One can read wrenching details of the McFetridges’ life with their new charge in the suit itself (Complaint). Suffice to say their new daughter did a lot of lying, ran away, was cavorting with a man she refused to identify and sneaking out at night.

Bette McFetridge said she quit her job to tutor her daughter, and tried traditional discipline – taking away privileges – to no avail. The family is firmly opposed to corporal punishment and never struck the girl, she said, but one of the girl’s complaints against them was, indeed, true. It’s one that may raise eyebrows with many parents.

After H. returned home after running away, Bette tried to find out who was aiding her, where she had been, and what she had done. Bette warned H. not to lie; and after a time, said that every lie would be paid for with a snip of H.’s lovely, long hair. Locks were cut until H. began telling the truth.

Bette is sure that it is this incident that the investigator found so distasteful. But she was just trying to impress upon H. that lying was not acceptable, she said.

After the McFedridges’ learned that both of them had been placed on the child abuse registry, the deputy D.A. and his wife threw themselves into the fight, and ultimately were removed. “ We got off their list, but there are a lot of people out there who don’t have the resources we have,” Bette said. “ They don’t’ have a husband who’s an attorney, they don’t know what the law is. To me, it’s a really sad state of affairs when your liberties are taken away from you and you have no recourse. We want the public to know that this situation exists. Is there anyone else who’s been in this situation?”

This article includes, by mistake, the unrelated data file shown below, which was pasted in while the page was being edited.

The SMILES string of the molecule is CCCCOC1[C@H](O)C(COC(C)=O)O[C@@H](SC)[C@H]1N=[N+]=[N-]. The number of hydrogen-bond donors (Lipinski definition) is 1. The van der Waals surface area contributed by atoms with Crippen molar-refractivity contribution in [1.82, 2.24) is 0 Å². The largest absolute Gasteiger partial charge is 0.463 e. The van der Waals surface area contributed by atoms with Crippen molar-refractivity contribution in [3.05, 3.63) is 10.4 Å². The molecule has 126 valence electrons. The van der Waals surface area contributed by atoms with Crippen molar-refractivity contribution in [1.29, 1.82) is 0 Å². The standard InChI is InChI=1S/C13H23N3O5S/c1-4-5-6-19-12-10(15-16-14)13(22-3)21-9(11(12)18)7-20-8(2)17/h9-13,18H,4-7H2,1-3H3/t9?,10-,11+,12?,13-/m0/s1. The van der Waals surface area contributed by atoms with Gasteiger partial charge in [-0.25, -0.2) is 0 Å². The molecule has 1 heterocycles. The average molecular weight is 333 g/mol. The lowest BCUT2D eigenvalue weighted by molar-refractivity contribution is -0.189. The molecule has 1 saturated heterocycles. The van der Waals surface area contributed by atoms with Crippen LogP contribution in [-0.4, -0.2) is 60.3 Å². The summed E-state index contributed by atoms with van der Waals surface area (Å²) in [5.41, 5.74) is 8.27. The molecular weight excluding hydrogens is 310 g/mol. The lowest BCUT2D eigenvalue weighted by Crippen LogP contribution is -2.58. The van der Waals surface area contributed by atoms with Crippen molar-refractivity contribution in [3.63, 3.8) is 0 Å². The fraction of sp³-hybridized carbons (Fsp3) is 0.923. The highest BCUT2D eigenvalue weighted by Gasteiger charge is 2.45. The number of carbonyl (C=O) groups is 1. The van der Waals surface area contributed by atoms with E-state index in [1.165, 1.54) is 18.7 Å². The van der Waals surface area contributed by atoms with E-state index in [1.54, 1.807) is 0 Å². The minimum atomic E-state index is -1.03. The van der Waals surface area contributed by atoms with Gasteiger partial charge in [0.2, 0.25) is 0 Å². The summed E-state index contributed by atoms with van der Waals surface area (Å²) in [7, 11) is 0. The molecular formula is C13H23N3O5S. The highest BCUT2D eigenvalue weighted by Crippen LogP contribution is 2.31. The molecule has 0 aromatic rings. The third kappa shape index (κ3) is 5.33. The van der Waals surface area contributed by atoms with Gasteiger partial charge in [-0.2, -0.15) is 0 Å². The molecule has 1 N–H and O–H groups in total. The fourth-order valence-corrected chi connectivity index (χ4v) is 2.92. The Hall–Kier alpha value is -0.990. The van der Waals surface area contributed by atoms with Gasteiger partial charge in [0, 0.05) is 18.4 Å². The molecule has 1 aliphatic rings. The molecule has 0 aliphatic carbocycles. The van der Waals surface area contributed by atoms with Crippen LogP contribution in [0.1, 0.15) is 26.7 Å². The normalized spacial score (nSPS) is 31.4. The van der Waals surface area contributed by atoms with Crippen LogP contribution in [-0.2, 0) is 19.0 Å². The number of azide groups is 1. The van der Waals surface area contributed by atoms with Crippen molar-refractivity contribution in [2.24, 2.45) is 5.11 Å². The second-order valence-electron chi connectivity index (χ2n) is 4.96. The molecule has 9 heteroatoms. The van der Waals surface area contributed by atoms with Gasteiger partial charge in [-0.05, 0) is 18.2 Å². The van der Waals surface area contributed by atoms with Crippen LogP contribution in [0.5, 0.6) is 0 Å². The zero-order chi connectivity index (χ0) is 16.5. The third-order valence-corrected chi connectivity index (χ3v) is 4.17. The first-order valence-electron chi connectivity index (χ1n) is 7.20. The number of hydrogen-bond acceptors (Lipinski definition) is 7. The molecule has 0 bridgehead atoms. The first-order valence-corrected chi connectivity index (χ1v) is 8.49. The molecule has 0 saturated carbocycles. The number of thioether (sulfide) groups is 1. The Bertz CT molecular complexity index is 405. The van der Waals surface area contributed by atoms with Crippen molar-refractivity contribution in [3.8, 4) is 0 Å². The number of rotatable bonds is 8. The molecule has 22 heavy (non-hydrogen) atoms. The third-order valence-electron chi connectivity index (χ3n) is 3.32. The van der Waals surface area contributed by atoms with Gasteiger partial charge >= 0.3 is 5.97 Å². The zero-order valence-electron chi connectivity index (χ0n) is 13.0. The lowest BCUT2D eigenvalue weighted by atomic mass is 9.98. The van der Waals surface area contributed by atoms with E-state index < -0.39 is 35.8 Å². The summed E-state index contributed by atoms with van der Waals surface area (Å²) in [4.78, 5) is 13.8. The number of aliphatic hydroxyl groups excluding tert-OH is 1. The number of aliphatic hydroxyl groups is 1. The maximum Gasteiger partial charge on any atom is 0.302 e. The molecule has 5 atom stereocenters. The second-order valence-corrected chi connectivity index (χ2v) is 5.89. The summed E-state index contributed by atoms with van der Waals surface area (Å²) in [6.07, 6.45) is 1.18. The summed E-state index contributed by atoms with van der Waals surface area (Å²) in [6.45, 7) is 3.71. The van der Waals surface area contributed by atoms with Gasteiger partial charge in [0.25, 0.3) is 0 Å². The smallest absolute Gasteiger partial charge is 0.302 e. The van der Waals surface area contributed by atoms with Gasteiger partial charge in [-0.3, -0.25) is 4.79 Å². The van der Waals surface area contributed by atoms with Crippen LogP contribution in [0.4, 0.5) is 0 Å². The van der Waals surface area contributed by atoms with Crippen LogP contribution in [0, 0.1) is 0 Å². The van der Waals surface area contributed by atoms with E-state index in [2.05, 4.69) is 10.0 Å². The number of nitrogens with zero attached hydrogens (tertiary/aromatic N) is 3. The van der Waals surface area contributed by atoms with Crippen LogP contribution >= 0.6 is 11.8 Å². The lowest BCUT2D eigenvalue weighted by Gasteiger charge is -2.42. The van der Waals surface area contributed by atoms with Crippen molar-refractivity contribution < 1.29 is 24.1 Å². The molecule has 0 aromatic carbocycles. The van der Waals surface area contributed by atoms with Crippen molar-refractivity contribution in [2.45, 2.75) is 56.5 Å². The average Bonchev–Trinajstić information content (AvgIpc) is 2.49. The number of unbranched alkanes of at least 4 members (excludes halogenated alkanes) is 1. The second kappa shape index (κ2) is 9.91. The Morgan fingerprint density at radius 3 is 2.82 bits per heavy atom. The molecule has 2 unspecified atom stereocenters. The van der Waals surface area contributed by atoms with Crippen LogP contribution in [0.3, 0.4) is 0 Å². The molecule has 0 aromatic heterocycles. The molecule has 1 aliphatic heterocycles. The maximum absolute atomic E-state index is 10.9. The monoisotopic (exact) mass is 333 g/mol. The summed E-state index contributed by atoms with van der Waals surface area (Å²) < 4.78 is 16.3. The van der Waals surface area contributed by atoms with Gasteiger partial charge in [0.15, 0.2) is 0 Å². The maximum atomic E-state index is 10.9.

The county does not comment on pending litigation, and so had nothing to say about the suit. In general, though, if something is in question, the county will err on the side of caution, said TerryLynn Fisher, spokeswoman for the county Social Services Agency.

In the end, the adoption did not hold. It turned out that H. has a legal guardian, in California, but she will not stay with that guardian, either. She is living in Las Vegas with a man, turns 18 next month, and still keeps in touch with the McFedridges. But usually when she needs something, Bette said.

The whole experience was a great heartache. Says the McFetridge’s suit:

“This case amounts to an unconstitutional abuse of power by county social workers and county policies that both violate and demonstrate a deliberate indifference to the constitutional rights of Plaintiffs, parents and others who work with children. County social workers, acting as judge and jury, and without meeting any burden of proof, have the ability and authority to arbitrarily and falsely stigmatize individuals as ‘child abusers’ and without providing any pre-deprivation procedural due process, then blacklist their names by reporting them to a central registry maintained by the California Department of Justice without prior notice or an opportunity to be heard. In doing so, the (county and state) trample on the constitutional rights of parents to raise their children and maintain family integrity, do irreparable damage to the reputations of those stigmatized as child abusers, deny them procedural due process guaranteed under the 14th Amendment nad ultimately harm the very children the defenders are supposed to protect.”

We’ll be following up.